For the past six months I have been a strong advocate for mask wearing to the point of obsession. I have gotten into arguments and shouting matches with people over the necessity of social distancing, sanitizing and mask wearing. My concern was for people in my age group and above that may be dangerously affected by this virus as well as younger people who may be immune deficient for some reason or another.
I followed all the guidelines with wearing masks, hand sanitizer and hand washing. I refuse to enter a building without a mask and have driven back home to get one rather than enter without one many times. Somewhere along the way I must have let down my guard and became a “victim” of this awful disease. Contracting it can come from many sources. One doesn’t know how, when or why it happens because it is basically invisible.
I started not feeling well about two weeks ago but then I recently turned 66 and mornings are always rough at my age. The 19th of November I tested for the virus when I was in Huntington just to ease my mind because many close friends had come down with COVID-19. Those results were negative at the time and I felt relieved. The weekend followed and I continued not to feel as well as I thought I should. Something was just not right. I tested again at one of the free testing sites being held in Mason County. There was no long line and I only waited about five minutes. They told me the results would be back in 24-72 hours and gave me a website to see the results. I was feeling worse by the day and suspected I may have contracted the virus, so I went into isolation until I got my results back. The last thing in the world at that point was not my concern for myself but for others. Four-and-a-half days after testing I received my suspected positive result and a call early Sunday morning from the health department.
I am now (as I write this column) on my eleventh day of isolation and plan to continue such until I feel I am virus free or get tested again. I have had mild symptoms of tiredness, some congestion, some coughing but nothing more than normal, clammy feeling, increased sweating, normal temperature, Pulse Ox remains at 96-98, blood pressure up slightly and smell and taste almost completely non-existent. I have no appetite but continue to force myself to eat and drink plenty of water which I never do to prevent dehydration.
I take one baby aspirin daily but increased this to one regular aspirin out of concern for blood clots which is common with COVID-19. I also increased my blood pressure medicine slightly to bring that down to normal. (Do not do this without proper advice). I think my blood pressure increased due to my anxiety, but it could be the virus. The worst I felt were days six-nine when I experienced what I can describe as a car sickness feeling.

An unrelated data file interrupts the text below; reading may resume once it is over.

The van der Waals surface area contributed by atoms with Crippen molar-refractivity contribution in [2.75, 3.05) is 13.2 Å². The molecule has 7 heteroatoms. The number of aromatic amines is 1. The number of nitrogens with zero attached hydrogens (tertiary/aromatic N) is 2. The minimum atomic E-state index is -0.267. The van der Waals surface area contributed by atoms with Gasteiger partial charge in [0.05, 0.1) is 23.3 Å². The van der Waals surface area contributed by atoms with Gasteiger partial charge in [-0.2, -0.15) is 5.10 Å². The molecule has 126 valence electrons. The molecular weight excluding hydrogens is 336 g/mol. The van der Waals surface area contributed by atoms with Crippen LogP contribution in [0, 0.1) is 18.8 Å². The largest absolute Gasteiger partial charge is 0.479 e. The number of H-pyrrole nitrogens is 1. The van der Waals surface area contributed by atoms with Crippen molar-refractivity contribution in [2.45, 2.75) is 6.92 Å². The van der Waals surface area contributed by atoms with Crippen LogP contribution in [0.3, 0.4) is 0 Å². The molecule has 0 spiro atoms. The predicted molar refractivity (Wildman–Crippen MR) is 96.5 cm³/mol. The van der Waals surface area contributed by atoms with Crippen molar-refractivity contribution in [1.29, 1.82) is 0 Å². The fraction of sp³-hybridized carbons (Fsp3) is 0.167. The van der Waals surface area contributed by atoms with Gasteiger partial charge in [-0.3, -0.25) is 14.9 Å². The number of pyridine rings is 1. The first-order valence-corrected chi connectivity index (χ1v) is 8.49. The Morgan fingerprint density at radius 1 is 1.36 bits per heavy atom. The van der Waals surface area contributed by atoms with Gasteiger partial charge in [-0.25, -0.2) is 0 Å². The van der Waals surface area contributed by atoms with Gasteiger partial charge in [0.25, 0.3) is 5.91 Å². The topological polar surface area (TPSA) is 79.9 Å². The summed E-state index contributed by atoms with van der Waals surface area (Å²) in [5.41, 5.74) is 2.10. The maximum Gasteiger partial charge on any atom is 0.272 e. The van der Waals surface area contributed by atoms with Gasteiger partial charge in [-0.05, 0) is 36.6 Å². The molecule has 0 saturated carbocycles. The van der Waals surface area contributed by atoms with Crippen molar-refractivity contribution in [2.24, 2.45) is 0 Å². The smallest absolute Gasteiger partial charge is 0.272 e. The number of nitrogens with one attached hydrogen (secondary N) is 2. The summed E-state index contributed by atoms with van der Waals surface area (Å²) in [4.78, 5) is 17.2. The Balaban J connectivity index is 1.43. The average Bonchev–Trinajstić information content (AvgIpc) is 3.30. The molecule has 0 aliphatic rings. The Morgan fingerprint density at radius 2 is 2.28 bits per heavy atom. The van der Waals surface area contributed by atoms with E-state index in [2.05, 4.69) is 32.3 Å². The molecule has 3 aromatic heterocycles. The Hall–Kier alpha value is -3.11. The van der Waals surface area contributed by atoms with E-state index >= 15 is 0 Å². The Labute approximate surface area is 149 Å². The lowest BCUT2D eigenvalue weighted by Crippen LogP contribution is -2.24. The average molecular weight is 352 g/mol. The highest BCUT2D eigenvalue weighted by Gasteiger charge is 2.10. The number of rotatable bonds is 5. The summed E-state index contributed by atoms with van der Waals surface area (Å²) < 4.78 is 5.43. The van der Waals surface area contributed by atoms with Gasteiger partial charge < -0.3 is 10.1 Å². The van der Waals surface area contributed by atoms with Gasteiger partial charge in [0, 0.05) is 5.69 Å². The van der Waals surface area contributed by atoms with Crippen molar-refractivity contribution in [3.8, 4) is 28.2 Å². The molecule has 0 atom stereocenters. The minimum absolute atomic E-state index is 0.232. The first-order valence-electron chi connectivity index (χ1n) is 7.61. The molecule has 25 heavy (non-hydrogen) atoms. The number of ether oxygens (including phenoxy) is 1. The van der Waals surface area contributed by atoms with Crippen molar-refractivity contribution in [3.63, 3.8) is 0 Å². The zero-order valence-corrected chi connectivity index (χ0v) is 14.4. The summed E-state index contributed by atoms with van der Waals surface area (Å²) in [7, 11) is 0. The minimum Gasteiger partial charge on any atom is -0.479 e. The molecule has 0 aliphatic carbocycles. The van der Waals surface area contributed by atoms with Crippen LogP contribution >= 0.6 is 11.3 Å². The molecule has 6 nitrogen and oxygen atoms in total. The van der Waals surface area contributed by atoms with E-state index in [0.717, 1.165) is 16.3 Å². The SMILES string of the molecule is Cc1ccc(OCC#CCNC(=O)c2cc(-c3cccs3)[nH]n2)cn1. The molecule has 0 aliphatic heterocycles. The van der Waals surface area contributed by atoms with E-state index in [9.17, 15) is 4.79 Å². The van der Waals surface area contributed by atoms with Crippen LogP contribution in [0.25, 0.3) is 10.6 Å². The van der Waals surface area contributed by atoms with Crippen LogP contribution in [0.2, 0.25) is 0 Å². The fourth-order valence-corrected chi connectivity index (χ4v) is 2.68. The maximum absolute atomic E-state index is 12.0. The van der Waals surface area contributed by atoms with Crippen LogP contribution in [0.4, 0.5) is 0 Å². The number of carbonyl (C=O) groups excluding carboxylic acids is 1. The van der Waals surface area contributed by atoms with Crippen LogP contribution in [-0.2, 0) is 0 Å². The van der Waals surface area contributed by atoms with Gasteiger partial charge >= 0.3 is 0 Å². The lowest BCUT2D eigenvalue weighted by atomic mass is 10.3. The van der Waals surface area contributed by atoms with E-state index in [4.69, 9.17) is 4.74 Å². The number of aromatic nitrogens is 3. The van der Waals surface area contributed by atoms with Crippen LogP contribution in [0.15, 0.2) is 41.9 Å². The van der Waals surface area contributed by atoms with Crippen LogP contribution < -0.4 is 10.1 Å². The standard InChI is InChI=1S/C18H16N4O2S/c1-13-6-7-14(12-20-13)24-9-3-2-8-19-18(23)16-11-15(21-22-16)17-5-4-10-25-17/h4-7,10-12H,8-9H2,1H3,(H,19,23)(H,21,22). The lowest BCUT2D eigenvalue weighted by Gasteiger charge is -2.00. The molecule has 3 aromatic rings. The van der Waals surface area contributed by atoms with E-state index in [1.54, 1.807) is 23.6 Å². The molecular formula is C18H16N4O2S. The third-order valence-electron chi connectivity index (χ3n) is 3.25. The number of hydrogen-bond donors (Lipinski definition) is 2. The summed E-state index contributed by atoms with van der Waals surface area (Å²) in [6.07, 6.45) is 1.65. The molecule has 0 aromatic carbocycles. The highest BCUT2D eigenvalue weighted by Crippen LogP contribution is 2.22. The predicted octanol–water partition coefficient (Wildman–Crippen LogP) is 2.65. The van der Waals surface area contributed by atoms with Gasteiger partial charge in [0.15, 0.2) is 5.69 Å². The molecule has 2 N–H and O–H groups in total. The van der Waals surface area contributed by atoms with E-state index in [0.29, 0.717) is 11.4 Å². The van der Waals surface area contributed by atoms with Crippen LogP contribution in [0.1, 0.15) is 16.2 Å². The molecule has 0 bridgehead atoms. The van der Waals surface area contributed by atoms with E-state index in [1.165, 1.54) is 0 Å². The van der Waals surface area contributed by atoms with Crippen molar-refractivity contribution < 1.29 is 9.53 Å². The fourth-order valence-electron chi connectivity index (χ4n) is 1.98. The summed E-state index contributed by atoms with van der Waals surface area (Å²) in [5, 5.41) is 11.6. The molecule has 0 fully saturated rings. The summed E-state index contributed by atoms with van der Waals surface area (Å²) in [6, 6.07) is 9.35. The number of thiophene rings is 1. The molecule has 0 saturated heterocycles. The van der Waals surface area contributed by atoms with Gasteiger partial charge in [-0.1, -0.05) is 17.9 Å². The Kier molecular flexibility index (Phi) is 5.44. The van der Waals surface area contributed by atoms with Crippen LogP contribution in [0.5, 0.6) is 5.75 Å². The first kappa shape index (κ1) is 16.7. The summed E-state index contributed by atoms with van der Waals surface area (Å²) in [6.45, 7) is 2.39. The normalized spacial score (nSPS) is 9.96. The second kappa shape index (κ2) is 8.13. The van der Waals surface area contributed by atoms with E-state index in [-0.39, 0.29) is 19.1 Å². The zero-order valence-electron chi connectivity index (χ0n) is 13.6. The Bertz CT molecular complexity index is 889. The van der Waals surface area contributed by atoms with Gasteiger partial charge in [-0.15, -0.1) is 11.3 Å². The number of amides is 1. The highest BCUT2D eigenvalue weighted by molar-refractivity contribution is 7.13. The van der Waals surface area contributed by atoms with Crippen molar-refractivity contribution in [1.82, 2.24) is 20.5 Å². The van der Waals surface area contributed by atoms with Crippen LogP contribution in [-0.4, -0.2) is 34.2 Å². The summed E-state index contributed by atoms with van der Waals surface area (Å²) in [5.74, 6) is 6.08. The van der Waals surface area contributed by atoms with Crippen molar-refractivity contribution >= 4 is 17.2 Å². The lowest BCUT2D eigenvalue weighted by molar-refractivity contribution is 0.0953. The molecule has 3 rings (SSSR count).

My advice after the fact is, buy a pulse OX meter, forehead thermometer and blood pressure kit beforehand to monitor your vitals; 93 and above is a safe area for your oxygen level. Below that consistently, seek help. Blood pressure above 140/90 also seek help. Temperature above 100.5 is another danger point. Wear a mask when outside isolation and don’t touch anything someone else may come in contact with. Use alcohol at all times. Have a can of Lysol spray, hand wipes and hand sanitizer close by. Make sure your pneumonia vaccine and flu shots are up to date especially those over 60.
I have survived so far but it could have easily gone the other way. There are so many unknowns that will be discovered in the coming months and years ahead. Please don’t be one of those people who think “not me” or “masks don’t work.” It’s not a hoax, it’s here, it’s nasty and it’s something everyone should take seriously. The life you save might be a loved one taken too soon, a friend, a neighbor or someone’s child, heaven forbid. The long-term effects are unknown currently. When a vaccine becomes available, get in line. Thank God all those people 50 years ago got in line for the smallpox and Polio vaccines and understood it was a health issue.
Dexamethasone, Remdisivir, Oxygen and blood thinners are the current choice of therapy and used at PVH. Monitoring of SpO2 is also critical and watched closely. Hydroxychloroquine is not proven effective and possibly fatal side effects especially for those with pre-existing heart conditions and not being used as far as I know. They do have ventilators also and using them when necessary.
I hope my experience helps someone else. When I was at CVS many years ago, I helped develop their slogan “Together we are Helping People Lead Happier, Healthier Lives.” They have since changed that slogan to “For Your Own Good.” Combine those two together and we may just conquer this thing once and for ALL.
J. David Morgan lives in Point Pleasant, W.Va. and is a graduate of Wahama High School and the WVU School of Pharmacy. He is a lifelong resident of Mason County, W.Va. and former member of the Mason County Board of Education.